‘Mrs. F.’ was 84 years old the first time she ever went to prison.
Her crime? Petty shoplifting. She stole rice, strawberries, and cold medicine.
She served her time. Got released. Then shoplifted again so that she’d go back to prison.
She’s now 89 years old serving out another 2 ½ year sentence, not too far away from where I am right now, at a women’s prison about 60 miles outside of Tokyo.
She’s not the only one.
One in five female prisoners in Japan is senior, almost all of whom have been convicted of petty crimes like shoplifting.
This is no accident. Elderly women in Japan are economically vulnerable. Half live below the poverty line. Many live by themselves and have no one to turn to for help.
So there’s a growing trend in Japan of elderly women deliberately committing petty crimes– hoping to get caught so that they’ll be sent to prison.
In prison, of course, they’re fed, clothed, housed, and even have their health care covered by the state.
It’s a pitiful, last resort form of welfare that’s likely going to become worse as Japan’s already elderly population continues to age.
It’s also a sad example of what happens when a nation’s economy goes bust after a dangerous, explosive, unsustainable boom.
Back in the 1970s and 1980s, Japan was indomitable.
This country had pulled itself out of the ashes of the atomic bomb in World War II and set itself on a path to dazzling economic growth.
Within a few decades, Japan had become one of the wealthiest nations in the world. And by the 1970s, they began flexing that economic might.
If you’re old enough you might remember the Japanese scare, especially in the early 1980s, as Japanese companies were buying up huge chunks of US real estate, businesses, etc.
Japan had all the money… and it seemed like they were going to conquer the world.
The Japanese stock market was soaring. Japanese property prices were, by far, the most expensive on the planet.
Then it all went bust in the late 80s.
It turned out that Japan’s massive economic boom had been fueled by years of unsustainable monetary policy– the central bank simply conjuring trillions of currency units out of thin air.
The country had been flooded with money. Bank balance sheets were stuffed full of trillions of yen and they began liberally loaning out– practically giving away– money to businesses and investors.
They were able to get away with it because Japan’s economy was healthier than the rest of the world’s.
The US was going through a series of deep recessions. Japan, meanwhile, was a production and export powerhouse.
So even though the Japanese central bank was printing unlimited quantities of paper money, the rest of the world readily accepted it.
Japanese financial markets soared, and large Japanese companies went on an international shopping spree, gobbling up prized assets– especially in the United States.
But by the late 1980s, the giant Japanese monetary bubble burst. Everything crashed. Stocks. Property. The economy itself.
Three decades later it has yet to recover.
We’ve talked about this before: Japan is a classic example that the good times NEVER last forever. (And it’s important to plan accordingly.)
Moreover, Japan teaches us that financial and economic downturns can last for DECADES.
A lot of people understand that stock markets and economies move in cycles– periods of boom and bust.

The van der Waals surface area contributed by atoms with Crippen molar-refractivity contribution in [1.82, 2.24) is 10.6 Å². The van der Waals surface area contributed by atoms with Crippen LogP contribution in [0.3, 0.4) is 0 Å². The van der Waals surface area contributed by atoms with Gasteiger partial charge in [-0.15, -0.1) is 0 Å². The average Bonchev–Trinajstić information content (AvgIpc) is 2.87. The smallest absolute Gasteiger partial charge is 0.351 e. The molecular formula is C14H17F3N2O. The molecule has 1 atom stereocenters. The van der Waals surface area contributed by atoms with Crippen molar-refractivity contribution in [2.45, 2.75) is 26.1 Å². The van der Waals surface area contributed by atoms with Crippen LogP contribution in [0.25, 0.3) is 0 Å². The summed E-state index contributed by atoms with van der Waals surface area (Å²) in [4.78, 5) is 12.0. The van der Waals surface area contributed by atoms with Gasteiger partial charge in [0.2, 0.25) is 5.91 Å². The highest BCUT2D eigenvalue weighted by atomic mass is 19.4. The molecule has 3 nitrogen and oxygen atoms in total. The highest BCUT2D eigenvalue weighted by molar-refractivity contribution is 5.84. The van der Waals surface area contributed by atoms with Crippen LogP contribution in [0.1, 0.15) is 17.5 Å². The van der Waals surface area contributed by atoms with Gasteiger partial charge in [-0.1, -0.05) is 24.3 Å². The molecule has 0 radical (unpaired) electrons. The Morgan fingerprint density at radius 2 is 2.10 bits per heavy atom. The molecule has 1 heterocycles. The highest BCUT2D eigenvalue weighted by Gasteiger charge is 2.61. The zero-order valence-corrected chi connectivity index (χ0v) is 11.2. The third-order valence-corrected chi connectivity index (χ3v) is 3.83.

But there’s a common misconception that the ‘bust’ part of the cycle will be short-lived, maybe a few months, 1-2 years at most.
Japan shows that downturns can be more severe, and last longer, than anyone could possibly imagine.
Last, Japan is a monument to the serious social consequences that unfold when a long-term economic downturn strikes.
This sad story of poor, lonely, elderly women deliberately committing crimes so that they’ll be taken care of in prison is just one example.
On the other end of the age spectrum, younger people in Japan have stopped having children.
Due to the long-term economic downturn, Japan’s young adults don’t have the financial stability to get married and start families, and the birth rate has been declining as a result.
Last year, in fact, the number of babies born in Japan was the lowest number EVER in the 118-year history of their public records.
And this shrinking population has its own long-term consequences– a lower tax base, fewer workers paying into the pension system to support retirees, etc.
On top of it all, Japan’s long-term economic downturn has obliterated the finances of the government.
The Japanese government has to borrow appalling amounts of money in order to make ends meet each year.
The national debt here has become so large that it’s more than twice the size of the Japanese economy.
Plus it takes the government more than 20% of tax revenue each year just to pay INTEREST on its debt– and that’s at a time when rates are actually NEGATIVE.
This country is really amazing, I’ve always loved it here.
But Japan has been suffering for a long, long time, both socially and economically. The two go hand in hand.
That makes this place the most important case study in the world.
Because everything that Japan did back in the 70s and 80s to cause these long-term social and economic problems is EXACTLY what most of the West is doing now: printing money, keeping rates too low, inflating asset bubbles, going into debt, and acting like the good times will last forever.
It would be utterly foolish to believe that this time is different.